Chapter 17 - A Rolling Community

After riding through Toronto, Kansas, we started meeting other cyclists nearly every day.

Elizabeth and Roger were pedaling in style, laid-back on recumbents. At camp, they unloaded their inflatable picnic-table-cushions and tablecloth, and out of Elizabeth's bike trailer jumped Rose the dog, who generally rode in a laundry basket. They rode casually, and took layover days often—like we did.

But many other cyclists we met didn't seem to be pedaling leisurely enough to see anything. There was Chris and Chris and Brian, three college guys who seemed to be on a mission to cover as many miles a day as they could. When we met them, at Toronto Lake State Park, they were planning a 150-mile ride for the next day. In the morning I rolled over and slept for three more hours when I heard them get up around 4:30 or 5:00.

Then there was Glen, tanned and fifty-ish, who had ridden 35 miles by the time we met him at ten o’clock one morning. He told us he'd just passed the Adventure Cycling Association tour group.

"You'll meet 'em today," he said, “if you camp in Eureka.” And to me he added, "They've been reading about you since Virginia, and there’s nine guys and no women in that group—they’re real eager to see you!”

Stefan, the only younger person in the ACA group of men, was 20. When he rode into the Eureka City park that afternoon, he slid to a halt, jumped off his bike, tossed it onto the grass, and said in his German accent, “I can’t tell you how glad I am to meet you!”

After dinner, he said “Let me come with you to town.”

“Uh—okay,” I said, “but I’m gonna make a phone call—you sure you want to?"

“Yes,” replied Stefan, “it would be my pleasure."

We headed down the ratty sidewalk, Stefan walking so close that I practically went off the pavement. I was glad we had our trips to talk about, because I didn't know what to say. When we reached the pay phone I called home, which took at least twenty minutes because my entire family was there.

When I finally hung up, Stefan said, “You must love your family a lot. You look happy.”

“Yeah,” I said, “I do.”

My thoughts were still on home and family when Stefan continued, “Now. Let us go to the café I saw—would you like a soda or something?”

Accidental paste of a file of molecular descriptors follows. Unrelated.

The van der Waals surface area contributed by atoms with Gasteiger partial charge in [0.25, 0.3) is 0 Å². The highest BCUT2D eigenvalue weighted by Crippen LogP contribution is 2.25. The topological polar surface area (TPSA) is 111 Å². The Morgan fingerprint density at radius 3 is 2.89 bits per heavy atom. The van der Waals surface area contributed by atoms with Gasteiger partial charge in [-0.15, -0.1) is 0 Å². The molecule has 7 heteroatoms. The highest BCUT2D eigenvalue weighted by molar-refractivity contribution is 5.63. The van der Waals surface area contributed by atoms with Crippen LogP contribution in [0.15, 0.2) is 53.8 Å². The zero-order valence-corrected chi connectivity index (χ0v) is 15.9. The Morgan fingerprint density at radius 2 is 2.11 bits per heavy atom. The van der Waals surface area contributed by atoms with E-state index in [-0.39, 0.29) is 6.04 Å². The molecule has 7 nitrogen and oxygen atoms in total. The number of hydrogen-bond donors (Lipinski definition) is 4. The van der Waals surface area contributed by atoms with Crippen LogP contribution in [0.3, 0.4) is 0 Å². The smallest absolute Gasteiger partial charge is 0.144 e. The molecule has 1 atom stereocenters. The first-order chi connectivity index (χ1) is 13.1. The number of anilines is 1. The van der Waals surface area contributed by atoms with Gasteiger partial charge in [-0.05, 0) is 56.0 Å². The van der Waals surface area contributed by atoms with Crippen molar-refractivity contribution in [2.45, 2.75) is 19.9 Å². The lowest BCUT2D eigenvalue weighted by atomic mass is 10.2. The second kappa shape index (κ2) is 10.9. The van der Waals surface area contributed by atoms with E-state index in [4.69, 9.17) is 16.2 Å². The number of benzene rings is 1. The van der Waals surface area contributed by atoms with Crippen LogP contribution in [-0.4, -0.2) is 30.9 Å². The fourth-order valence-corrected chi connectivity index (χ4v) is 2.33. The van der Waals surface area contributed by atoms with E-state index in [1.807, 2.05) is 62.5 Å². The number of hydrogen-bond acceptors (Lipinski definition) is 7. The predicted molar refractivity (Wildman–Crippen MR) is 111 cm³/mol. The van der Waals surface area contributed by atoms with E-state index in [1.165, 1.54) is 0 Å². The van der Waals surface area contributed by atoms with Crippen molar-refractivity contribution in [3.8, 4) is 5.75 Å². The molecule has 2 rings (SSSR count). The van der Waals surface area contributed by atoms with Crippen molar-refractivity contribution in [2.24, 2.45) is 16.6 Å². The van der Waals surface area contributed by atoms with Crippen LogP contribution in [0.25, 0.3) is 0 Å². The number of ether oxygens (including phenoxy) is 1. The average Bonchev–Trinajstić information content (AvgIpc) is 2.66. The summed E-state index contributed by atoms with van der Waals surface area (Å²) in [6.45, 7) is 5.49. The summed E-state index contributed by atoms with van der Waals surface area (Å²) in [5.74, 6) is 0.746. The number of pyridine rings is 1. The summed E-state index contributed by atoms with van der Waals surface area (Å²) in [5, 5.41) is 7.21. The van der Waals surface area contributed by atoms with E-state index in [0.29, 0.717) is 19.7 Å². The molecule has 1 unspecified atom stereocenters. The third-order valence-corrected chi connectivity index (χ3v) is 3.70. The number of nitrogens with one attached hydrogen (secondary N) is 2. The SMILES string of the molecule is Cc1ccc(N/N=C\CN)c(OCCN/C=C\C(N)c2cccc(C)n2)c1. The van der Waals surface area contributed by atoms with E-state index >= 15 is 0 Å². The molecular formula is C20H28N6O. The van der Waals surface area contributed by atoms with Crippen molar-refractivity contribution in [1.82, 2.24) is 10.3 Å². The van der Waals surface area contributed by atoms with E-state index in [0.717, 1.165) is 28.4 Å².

There was a rather awkward silence, because I didn’t want a soda, I didn’t want to be rude, and I also didn’t want to lead him on by pretending I was interested in him in the way he seemed interested in me. “Well,” I said, “I actually want to start heading back—you know, it’s—ah—getting kind of late...” I trailed off, uncomfortably.

“Are you sure?” asked the boy. “We can go back soon afterward.”

“I'm sure,” I said, trying to be gentle-but-firm.

Stefan's face was confused and lonely, and in some ways, I knew exactly how he felt. I was beginning to understand Mom’s pre-trip warning to be careful of loneliness. Back last winter, I had laughed: “Don’t worry, Mom—I’m not going to have sex with someone just 'cause I’m homesick!”

Looking at Stefan tonight, I grasped a little more of what she meant about the potential to feel desperate for intimacy.

On June 8, we met an older couple named Lili and Jack. It turned out that they were from New Jersey and they frequented the same bike shop I did. Soon we were chatting like old friends, and the next day we rode together, our conversation punctuated by the bumps in the poorly-maintained road. It was so fun to ride with people! *Man*, I kept thinking, *I’m not going to want to be alone again after this!* I knew that in Colorado, Jeff and Wyeth were going off the route to visit some relatives, and then I’d be on my own. *Ugh*. I shivered a little, and tried not to think ahead. Anyway, Wyeth's sister and dad would be flying into Wichita next week and the five of us would ride together until Pueblo. There was still lots of fun to look forward to.

"It's so nice and flat here after the Ozarks," Lili said, as we rode along later that afternoon.

I agreed. "Jeff and Wyeth nicknamed Missouri 'The State of Misery', did they tell you?"

“The day we rode to Chanute, Jack and I made up a song about that,” said Lili. She sang it as we bumped along:

I love Kansas in the springtime (ragweed blooming),
I love Kansas in the summer (thunder booming),
I love Kansas! Why, oh why do I love Kansas?
Because it’s near—ly—FLAT!

During the course of the afternoon we'd ridden thirty miles without stopping once. I didn't notice, because Lili and I were talking the whole time—a 59-year-old and a 17-year-old, learning about each other’s worlds while pedaling through the fog and endless cornfields of the Kansas prairie.

But then Jeff rode up next to me. He'd noticed. “I’ve never ridden this long without a break," he said quietly. "And right about now, my butt could use one!”

“We could pull over,” I said. “I’m sure Lili and Jack wouldn’t mind.”

“The thing is–“ he looked over at the older couple riding behind us “–I’m not stopping unless they do. I mean, Jack’s turning sixty next month and he’s riding the pants off me! My butt is *sore* right now. Don’t they ever get tired?”

I couldn’t help laughing: although we rode ten more miles before reaching Newton, Jeff didn't say anything about taking a break. We sang, we talked, we neatly avoided the potholes, and we rolled up to the Wheatland city park before dinnertime.

Every half-hour that evening, Jeff dramatically clutched his butt in mock agony over his “saddle sores.”